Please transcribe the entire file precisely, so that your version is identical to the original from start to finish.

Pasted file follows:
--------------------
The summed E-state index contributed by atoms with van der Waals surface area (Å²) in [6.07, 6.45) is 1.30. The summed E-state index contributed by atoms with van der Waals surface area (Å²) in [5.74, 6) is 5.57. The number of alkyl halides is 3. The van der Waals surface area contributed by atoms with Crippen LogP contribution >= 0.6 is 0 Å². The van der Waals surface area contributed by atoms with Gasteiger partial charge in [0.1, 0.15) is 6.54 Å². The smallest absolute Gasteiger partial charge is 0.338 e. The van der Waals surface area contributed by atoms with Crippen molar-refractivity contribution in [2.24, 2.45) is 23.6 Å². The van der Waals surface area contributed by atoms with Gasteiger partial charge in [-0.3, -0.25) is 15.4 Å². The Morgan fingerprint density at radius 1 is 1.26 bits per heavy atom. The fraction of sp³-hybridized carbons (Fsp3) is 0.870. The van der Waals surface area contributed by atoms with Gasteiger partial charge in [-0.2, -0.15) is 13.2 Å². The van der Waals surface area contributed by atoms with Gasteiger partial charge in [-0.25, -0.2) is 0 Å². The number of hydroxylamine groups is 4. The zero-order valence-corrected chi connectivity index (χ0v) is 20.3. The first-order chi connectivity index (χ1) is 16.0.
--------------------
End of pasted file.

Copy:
The summed E-state index contributed by atoms with van der Waals surface area (Å²) in [6.07, 6.45) is 1.30. The summed E-state index contributed by atoms with van der Waals surface area (Å²) in [5.74, 6) is 5.57. The number of alkyl halides is 3. The van der Waals surface area contributed by atoms with Crippen LogP contribution >= 0.6 is 0 Å². The van der Waals surface area contributed by atoms with Gasteiger partial charge in [0.1, 0.15) is 6.54 Å². The smallest absolute Gasteiger partial charge is 0.338 e. The van der Waals surface area contributed by atoms with Crippen molar-refractivity contribution in [2.24, 2.45) is 23.6 Å². The van der Waals surface area contributed by atoms with Gasteiger partial charge in [-0.3, -0.25) is 15.4 Å². The Morgan fingerprint density at radius 1 is 1.26 bits per heavy atom. The fraction of sp³-hybridized carbons (Fsp3) is 0.870. The van der Waals surface area contributed by atoms with Gasteiger partial charge in [-0.2, -0.15) is 13.2 Å². The van der Waals surface area contributed by atoms with Gasteiger partial charge in [-0.25, -0.2) is 0 Å². The number of hydroxylamine groups is 4. The zero-order valence-corrected chi connectivity index (χ0v) is 20.3. The first-order chi connectivity index (χ1) is 16.0.